The first is the opinion which the buyer may adopt if he so wishes. And the second is a statement of fact, which if false, makes the contract voidable.
2. The misrepresentation must be false, but the person making it honestly believes it to be true:
The statement of facts which amounts to misrepresentation must be a false statement. But the person making it should believe it to be true.
3. The misrepresentations must induce the other party to enter into contract:
The person making false representation must have the intention to induce the other party. Moreover, the second party must enter into a contract believing the representation to be true.
4. The misrepresentation must have been addressed by one party to the party misled:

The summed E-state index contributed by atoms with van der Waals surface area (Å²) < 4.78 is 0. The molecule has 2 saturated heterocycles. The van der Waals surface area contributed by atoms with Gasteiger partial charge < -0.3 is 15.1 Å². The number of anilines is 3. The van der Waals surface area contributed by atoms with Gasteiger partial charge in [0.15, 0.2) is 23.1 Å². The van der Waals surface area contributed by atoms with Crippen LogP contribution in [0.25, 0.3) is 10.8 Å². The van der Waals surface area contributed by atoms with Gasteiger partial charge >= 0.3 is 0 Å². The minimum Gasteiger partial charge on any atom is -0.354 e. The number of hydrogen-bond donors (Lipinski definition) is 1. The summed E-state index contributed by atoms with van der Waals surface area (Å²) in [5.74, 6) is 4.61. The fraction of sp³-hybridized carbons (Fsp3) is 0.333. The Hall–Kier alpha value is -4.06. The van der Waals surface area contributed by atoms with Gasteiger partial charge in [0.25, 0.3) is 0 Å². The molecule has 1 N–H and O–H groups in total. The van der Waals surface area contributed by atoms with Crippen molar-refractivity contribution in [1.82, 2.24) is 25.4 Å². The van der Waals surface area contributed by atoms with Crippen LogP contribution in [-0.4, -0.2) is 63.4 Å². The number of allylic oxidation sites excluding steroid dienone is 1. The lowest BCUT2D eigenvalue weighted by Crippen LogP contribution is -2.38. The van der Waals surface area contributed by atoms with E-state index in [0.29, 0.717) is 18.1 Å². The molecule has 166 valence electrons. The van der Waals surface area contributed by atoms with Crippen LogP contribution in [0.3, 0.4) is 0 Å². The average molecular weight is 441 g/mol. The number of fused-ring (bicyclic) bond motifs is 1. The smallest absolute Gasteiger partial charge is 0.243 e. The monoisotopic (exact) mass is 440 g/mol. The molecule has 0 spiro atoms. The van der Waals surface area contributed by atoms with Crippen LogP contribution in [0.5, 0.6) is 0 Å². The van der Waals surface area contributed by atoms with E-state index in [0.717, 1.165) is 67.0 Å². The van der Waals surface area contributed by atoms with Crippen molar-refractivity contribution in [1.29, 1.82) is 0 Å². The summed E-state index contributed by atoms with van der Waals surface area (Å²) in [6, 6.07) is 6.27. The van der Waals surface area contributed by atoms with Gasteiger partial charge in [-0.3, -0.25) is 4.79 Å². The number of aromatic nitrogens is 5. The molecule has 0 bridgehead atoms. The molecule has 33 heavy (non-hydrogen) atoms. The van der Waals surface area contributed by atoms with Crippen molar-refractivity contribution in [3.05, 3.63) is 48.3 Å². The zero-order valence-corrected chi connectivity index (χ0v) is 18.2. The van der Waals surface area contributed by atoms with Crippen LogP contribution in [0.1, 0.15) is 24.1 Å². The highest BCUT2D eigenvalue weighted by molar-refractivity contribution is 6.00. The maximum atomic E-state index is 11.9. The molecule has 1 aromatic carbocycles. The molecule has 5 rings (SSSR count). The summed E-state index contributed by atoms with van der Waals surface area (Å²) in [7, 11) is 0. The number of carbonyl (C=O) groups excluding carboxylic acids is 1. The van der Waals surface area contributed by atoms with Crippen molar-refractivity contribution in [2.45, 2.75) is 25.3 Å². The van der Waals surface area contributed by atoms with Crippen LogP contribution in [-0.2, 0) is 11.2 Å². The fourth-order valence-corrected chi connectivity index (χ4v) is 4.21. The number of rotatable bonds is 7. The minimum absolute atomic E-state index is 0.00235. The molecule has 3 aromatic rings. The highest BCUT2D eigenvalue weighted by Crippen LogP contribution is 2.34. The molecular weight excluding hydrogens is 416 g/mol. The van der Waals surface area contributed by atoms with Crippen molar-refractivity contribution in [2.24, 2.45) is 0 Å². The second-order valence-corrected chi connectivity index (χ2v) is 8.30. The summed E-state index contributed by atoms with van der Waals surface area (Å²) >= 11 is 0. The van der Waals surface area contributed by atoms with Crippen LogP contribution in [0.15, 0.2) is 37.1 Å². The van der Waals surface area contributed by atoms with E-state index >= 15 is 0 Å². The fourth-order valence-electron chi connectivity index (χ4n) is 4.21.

The false statement which amounts to misrepresentation must have been addressed by the person making it to the party who is misled by it. If it is not addressed to the party who is misled, then it is not misrepresentation and the contract is not voidable at his option.
5. Change of circumstances, may amount to misrepresentation:
Sometimes, a representation of fact is made, and the circumstances change before the conclusion of the contract. In such cases, the change of circumstances which affect the facts already represented must be brought to the knowledge of the other party.
If the change is not brought to the knowledge of the other party, then the contract can be set aside on the ground of misrepresentation.